The NHL's two biggest superstars play in the Metropolitan Division, and each has witnessed change all around them this offseason.
Pittsburgh Penguins captain Sidney Crosby has a new coach, a new general manager and six new teammates so far. That's not even mentioning the eight players who left Pittsburgh via a trade or through free agency.
Washington Capitals captain Alex Ovechkin also has a new coach, a new general manager and four new teammates so far, including three of Crosby's former teammates and two defensemen he used to battle against.
Zucker has a two-way contract this season and a one-way in 2015-16.
Erixon, 23, was acquired from the New York Rangers on July 23, 2012 in a multiplayer trade that brought Brandon Dubinsky, Artem Anisimov and the Rangers' first-round pick in the 2013 NHL Draft (Kerby Rychel) to Columbus for Rick Nash, Steven Delisle and a third-round pick (Pavel Buchnevich) in 2013.
"I'm planning on coming to camp in great shape and earning my opportunity," Erixon told the Blue Jackets website. "It's up to me. I have to show them that I'm ready and that I've developed and can be an NHL player this year. Obviously last year wasn't what I was looking for, but I want to bounce back this year."
These rankings have been built based on what the insiders have learned following several free agency signings and trades during the offseason. As of right now, this is their recommendation for draft day. As training camp draws closer, they will update these rankings and release position-by-position breakdowns.
These rankings should be viewed as our experts' opinionated projections of the League's most valuable fantasy players based on expectations of the 2014-15 season. Factors taken into account include position eligibility, line combinations, category coverage, contract status and statistical performance from previous seasons.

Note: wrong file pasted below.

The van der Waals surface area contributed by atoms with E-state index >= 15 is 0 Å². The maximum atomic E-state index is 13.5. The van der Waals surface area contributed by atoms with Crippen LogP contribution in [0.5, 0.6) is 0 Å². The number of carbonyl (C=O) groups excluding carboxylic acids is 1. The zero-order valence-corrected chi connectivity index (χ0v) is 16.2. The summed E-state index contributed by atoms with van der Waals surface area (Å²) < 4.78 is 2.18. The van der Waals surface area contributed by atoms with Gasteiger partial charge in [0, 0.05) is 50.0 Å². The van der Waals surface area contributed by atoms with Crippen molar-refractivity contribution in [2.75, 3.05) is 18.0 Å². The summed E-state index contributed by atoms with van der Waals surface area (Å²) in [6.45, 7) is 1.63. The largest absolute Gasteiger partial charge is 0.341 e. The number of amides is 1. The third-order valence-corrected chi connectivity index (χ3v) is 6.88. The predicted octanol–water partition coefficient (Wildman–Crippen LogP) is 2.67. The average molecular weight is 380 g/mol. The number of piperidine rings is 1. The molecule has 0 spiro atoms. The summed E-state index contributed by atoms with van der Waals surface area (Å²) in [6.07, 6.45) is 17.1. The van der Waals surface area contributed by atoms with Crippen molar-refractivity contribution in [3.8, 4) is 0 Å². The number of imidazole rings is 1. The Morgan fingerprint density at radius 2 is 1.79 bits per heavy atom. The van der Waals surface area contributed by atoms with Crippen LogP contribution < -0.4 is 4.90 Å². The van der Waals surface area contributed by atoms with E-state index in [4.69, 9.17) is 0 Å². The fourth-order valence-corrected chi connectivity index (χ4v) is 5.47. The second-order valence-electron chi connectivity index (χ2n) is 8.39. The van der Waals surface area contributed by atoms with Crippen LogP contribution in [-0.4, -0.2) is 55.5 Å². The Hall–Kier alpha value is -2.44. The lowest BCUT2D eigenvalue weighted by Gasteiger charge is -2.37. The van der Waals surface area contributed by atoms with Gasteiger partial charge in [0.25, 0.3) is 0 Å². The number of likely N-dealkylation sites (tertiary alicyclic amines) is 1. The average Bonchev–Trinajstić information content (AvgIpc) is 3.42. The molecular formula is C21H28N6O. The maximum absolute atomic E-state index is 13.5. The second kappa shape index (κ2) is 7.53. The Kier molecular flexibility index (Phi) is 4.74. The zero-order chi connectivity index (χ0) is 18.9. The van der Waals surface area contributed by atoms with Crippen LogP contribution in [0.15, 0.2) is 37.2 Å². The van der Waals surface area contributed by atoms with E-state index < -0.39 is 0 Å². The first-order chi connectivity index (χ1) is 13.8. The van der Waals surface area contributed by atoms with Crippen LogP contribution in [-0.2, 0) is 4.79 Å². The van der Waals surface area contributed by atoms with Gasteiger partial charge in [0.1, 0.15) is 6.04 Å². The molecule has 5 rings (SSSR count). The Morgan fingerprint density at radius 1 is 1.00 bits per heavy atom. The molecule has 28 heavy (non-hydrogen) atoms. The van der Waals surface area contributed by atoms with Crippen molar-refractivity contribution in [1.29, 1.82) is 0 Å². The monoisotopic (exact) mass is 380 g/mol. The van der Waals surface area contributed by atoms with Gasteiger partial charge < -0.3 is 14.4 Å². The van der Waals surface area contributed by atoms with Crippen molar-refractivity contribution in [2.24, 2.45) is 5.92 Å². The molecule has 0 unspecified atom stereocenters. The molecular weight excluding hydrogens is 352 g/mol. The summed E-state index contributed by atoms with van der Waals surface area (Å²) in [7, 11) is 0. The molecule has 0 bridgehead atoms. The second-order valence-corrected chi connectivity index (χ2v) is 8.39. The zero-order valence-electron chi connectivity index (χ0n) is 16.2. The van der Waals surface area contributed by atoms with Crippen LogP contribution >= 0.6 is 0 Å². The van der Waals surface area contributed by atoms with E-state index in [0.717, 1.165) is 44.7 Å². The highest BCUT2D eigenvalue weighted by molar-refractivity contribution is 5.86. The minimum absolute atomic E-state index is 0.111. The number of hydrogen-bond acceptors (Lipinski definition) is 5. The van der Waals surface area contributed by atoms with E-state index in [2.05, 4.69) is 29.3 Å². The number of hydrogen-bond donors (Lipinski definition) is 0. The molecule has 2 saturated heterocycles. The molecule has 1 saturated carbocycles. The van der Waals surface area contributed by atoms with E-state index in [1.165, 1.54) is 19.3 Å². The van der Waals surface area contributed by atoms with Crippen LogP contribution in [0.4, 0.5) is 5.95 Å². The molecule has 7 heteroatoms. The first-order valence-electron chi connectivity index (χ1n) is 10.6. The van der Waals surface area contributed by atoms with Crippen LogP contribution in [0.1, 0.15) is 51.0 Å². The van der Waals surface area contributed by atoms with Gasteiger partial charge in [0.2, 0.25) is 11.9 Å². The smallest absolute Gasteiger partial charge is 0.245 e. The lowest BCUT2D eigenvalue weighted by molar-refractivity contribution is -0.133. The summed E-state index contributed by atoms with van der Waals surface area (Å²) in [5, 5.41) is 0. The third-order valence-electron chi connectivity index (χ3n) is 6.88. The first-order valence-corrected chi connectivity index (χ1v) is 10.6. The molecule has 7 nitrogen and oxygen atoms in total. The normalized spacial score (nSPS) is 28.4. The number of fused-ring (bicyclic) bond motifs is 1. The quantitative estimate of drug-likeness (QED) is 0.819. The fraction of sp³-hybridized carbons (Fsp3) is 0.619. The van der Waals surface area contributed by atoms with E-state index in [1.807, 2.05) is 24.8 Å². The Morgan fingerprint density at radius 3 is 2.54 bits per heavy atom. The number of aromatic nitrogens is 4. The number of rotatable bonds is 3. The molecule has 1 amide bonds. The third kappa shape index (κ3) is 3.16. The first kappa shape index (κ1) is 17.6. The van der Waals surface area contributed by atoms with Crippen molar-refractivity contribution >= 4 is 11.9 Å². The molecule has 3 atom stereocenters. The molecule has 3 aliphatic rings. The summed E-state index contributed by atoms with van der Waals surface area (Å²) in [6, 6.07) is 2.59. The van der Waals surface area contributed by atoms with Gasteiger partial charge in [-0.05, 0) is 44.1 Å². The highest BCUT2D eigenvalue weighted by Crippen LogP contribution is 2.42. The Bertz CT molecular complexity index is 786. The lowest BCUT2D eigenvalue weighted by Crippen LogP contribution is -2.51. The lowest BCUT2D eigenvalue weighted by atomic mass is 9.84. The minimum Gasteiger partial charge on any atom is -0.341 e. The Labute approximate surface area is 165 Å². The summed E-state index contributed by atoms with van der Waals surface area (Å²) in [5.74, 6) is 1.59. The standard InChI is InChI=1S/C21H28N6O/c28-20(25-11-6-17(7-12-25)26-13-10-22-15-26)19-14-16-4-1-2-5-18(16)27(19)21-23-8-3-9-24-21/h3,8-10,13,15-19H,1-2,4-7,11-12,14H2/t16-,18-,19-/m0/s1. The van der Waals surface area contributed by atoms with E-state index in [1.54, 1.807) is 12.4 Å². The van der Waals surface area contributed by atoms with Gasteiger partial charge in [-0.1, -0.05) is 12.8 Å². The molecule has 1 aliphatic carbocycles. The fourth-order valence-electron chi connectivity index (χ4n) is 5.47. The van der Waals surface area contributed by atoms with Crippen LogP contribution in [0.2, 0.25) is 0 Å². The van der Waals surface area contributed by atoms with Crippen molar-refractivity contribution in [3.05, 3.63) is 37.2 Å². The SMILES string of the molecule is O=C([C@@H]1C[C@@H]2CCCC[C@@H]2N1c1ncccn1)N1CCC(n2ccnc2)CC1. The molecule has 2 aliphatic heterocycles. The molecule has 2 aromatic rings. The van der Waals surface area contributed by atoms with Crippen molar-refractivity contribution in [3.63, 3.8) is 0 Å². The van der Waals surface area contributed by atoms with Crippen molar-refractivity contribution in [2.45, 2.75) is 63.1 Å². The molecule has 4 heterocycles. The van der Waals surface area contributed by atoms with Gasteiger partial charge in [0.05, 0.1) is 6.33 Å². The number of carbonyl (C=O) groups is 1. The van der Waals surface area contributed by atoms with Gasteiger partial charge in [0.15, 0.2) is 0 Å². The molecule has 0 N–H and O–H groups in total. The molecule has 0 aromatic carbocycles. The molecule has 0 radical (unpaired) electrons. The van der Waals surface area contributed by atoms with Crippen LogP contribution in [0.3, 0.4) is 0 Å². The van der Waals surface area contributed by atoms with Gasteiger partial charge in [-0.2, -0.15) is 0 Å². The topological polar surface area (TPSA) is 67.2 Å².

NOTE: These rankings project value in standard fantasy hockey leagues, which include a 6x4 category scoring system: goals, assists, plus-minus, power-play points, shots on goal, penalty minutes, goalie wins, goals-against average, save percentage and shutouts.
In the days following a quick exit from the Stanley Cup Playoffs, St. Louis Blues coach Ken Hitchcock talked about the evolution of his team, understanding the components necessary to succeed in the Western Conference and learning from the lessons provided in losing. Hitchcock said multiple times that the six-game series loss to the Chicago Blackhawks in the Western Conference First Round provided the Blues a complete evaluation of where they stand and what they still needed to do to become a Stanley Cup contender.
Blues general manager Doug Armstrong has tried to use that free-of-charge and oh-so-painful evaluation as his blueprint for the summer.
The Blackhawks showed the Blues that they needed to be better down the middle, so Armstrong signed Paul Stastny, the best center available on the free-agent market, to a four-year, $28 million contract. He also signed Finnish center Jori Lehtera, who tied for third in scoring with 12 points in 10 games at the 2014 IIHF World Championship, to a two-year, $5.5 million contract.
NEWARK, N.J. -- It was a surreal scene watching three talented prospects named "Brodeur" doing their best to make their father proud this week during New Jersey Devils development camp here at AmeriHealth Pavilion.
At a time when the future of franchise icon and unrestricted free agent goalie Martin Brodeur remains uncertain, there were his sons, Anthony, Jeremy and William Brodeur, on the ice looking to earn the respect of coaches and teammates just as their father did almost a quarter-century ago.
The sight of three Brodeur teens certainly was unusual for Devils coach Peter DeBoer.
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